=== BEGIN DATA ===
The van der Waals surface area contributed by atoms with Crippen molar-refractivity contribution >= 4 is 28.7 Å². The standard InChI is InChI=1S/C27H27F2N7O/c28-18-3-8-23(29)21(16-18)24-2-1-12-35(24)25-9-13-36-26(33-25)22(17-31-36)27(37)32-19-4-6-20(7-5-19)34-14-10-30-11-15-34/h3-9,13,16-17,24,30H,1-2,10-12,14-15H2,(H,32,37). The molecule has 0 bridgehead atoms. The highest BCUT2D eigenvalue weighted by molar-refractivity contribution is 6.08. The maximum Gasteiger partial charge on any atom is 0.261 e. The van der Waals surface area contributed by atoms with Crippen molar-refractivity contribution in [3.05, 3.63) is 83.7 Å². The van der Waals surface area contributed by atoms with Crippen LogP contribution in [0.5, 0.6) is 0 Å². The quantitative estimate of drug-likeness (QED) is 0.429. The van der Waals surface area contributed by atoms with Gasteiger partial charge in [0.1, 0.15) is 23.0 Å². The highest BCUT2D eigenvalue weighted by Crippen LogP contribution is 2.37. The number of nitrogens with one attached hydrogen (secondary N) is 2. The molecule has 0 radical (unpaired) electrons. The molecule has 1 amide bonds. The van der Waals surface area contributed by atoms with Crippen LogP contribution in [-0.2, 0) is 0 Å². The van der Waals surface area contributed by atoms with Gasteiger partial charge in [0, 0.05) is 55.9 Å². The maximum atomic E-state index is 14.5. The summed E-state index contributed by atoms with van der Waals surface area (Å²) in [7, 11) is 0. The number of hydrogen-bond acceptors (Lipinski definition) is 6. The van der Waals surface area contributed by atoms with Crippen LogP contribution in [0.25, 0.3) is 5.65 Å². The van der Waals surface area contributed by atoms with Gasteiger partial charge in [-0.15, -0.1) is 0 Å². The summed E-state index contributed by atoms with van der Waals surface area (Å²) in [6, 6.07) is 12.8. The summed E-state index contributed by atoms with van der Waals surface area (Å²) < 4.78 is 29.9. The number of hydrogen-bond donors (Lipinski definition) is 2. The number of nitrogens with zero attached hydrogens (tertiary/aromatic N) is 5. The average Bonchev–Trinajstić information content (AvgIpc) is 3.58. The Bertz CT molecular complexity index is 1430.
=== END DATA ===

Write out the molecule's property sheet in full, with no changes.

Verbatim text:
The van der Waals surface area contributed by atoms with Crippen molar-refractivity contribution >= 4 is 28.7 Å². The standard InChI is InChI=1S/C27H27F2N7O/c28-18-3-8-23(29)21(16-18)24-2-1-12-35(24)25-9-13-36-26(33-25)22(17-31-36)27(37)32-19-4-6-20(7-5-19)34-14-10-30-11-15-34/h3-9,13,16-17,24,30H,1-2,10-12,14-15H2,(H,32,37). The molecule has 0 bridgehead atoms. The highest BCUT2D eigenvalue weighted by molar-refractivity contribution is 6.08. The maximum Gasteiger partial charge on any atom is 0.261 e. The van der Waals surface area contributed by atoms with Crippen molar-refractivity contribution in [3.05, 3.63) is 83.7 Å². The van der Waals surface area contributed by atoms with Crippen LogP contribution in [0.5, 0.6) is 0 Å². The quantitative estimate of drug-likeness (QED) is 0.429. The van der Waals surface area contributed by atoms with Gasteiger partial charge in [0.1, 0.15) is 23.0 Å². The highest BCUT2D eigenvalue weighted by Crippen LogP contribution is 2.37. The number of nitrogens with one attached hydrogen (secondary N) is 2. The molecule has 0 radical (unpaired) electrons. The molecule has 1 amide bonds. The van der Waals surface area contributed by atoms with Crippen LogP contribution in [-0.2, 0) is 0 Å². The van der Waals surface area contributed by atoms with Gasteiger partial charge in [0, 0.05) is 55.9 Å². The maximum atomic E-state index is 14.5. The summed E-state index contributed by atoms with van der Waals surface area (Å²) in [7, 11) is 0. The number of hydrogen-bond acceptors (Lipinski definition) is 6. The van der Waals surface area contributed by atoms with Crippen LogP contribution in [0.25, 0.3) is 5.65 Å². The van der Waals surface area contributed by atoms with Gasteiger partial charge in [-0.15, -0.1) is 0 Å². The summed E-state index contributed by atoms with van der Waals surface area (Å²) in [6, 6.07) is 12.8. The summed E-state index contributed by atoms with van der Waals surface area (Å²) < 4.78 is 29.9. The number of hydrogen-bond donors (Lipinski definition) is 2. The number of nitrogens with zero attached hydrogens (tertiary/aromatic N) is 5. The average Bonchev–Trinajstić information content (AvgIpc) is 3.58. The Bertz CT molecular complexity index is 1430.